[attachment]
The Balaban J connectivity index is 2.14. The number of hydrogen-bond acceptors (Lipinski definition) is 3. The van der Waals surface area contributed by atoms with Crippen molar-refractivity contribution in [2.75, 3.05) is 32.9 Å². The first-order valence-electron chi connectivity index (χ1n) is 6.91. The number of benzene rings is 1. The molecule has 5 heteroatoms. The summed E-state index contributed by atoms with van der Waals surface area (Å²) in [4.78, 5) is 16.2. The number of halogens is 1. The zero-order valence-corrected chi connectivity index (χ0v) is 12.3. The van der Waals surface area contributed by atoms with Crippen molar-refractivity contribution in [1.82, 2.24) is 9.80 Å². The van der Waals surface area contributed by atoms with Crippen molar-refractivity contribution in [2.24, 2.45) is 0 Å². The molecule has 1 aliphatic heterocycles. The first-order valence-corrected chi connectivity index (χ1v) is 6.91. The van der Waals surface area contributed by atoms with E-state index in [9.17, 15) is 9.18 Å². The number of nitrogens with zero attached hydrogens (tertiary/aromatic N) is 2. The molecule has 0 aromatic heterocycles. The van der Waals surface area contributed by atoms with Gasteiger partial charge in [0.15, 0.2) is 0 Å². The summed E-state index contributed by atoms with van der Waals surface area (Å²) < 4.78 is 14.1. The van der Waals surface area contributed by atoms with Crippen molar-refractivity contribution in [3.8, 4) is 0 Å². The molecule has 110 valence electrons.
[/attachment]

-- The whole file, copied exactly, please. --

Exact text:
The Balaban J connectivity index is 2.14. The number of hydrogen-bond acceptors (Lipinski definition) is 3. The van der Waals surface area contributed by atoms with Crippen molar-refractivity contribution in [2.75, 3.05) is 32.9 Å². The first-order valence-electron chi connectivity index (χ1n) is 6.91. The number of benzene rings is 1. The molecule has 5 heteroatoms. The summed E-state index contributed by atoms with van der Waals surface area (Å²) in [4.78, 5) is 16.2. The number of halogens is 1. The zero-order valence-corrected chi connectivity index (χ0v) is 12.3. The van der Waals surface area contributed by atoms with Crippen molar-refractivity contribution in [1.82, 2.24) is 9.80 Å². The van der Waals surface area contributed by atoms with Crippen molar-refractivity contribution in [2.24, 2.45) is 0 Å². The molecule has 1 aliphatic heterocycles. The first-order valence-corrected chi connectivity index (χ1v) is 6.91. The van der Waals surface area contributed by atoms with E-state index in [9.17, 15) is 9.18 Å². The number of nitrogens with zero attached hydrogens (tertiary/aromatic N) is 2. The molecule has 0 aromatic heterocycles. The van der Waals surface area contributed by atoms with Gasteiger partial charge in [0.15, 0.2) is 0 Å². The summed E-state index contributed by atoms with van der Waals surface area (Å²) < 4.78 is 14.1. The van der Waals surface area contributed by atoms with Crippen molar-refractivity contribution in [3.8, 4) is 0 Å². The molecule has 110 valence electrons.